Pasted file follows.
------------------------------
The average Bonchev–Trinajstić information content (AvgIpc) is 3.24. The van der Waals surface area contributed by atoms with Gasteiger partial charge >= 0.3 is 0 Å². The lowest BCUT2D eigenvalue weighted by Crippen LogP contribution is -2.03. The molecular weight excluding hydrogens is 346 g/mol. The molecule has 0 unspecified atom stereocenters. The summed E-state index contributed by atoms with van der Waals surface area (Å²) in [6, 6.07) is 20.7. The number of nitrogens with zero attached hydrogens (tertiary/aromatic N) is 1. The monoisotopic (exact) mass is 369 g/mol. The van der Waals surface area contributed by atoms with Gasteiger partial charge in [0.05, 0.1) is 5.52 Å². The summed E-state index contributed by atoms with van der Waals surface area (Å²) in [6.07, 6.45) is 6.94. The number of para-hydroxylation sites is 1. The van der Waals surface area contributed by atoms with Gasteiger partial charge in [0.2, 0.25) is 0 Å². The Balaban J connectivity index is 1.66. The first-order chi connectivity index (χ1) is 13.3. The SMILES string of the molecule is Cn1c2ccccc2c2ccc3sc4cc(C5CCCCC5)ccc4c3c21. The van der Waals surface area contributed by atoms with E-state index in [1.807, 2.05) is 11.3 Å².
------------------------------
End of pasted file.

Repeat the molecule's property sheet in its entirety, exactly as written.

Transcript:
The average Bonchev–Trinajstić information content (AvgIpc) is 3.24. The van der Waals surface area contributed by atoms with Gasteiger partial charge >= 0.3 is 0 Å². The lowest BCUT2D eigenvalue weighted by Crippen LogP contribution is -2.03. The molecular weight excluding hydrogens is 346 g/mol. The molecule has 0 unspecified atom stereocenters. The summed E-state index contributed by atoms with van der Waals surface area (Å²) in [6, 6.07) is 20.7. The number of nitrogens with zero attached hydrogens (tertiary/aromatic N) is 1. The monoisotopic (exact) mass is 369 g/mol. The van der Waals surface area contributed by atoms with Gasteiger partial charge in [0.05, 0.1) is 5.52 Å². The summed E-state index contributed by atoms with van der Waals surface area (Å²) in [6.07, 6.45) is 6.94. The number of para-hydroxylation sites is 1. The van der Waals surface area contributed by atoms with Gasteiger partial charge in [0.2, 0.25) is 0 Å². The Balaban J connectivity index is 1.66. The first-order chi connectivity index (χ1) is 13.3. The SMILES string of the molecule is Cn1c2ccccc2c2ccc3sc4cc(C5CCCCC5)ccc4c3c21. The van der Waals surface area contributed by atoms with E-state index in [1.807, 2.05) is 11.3 Å².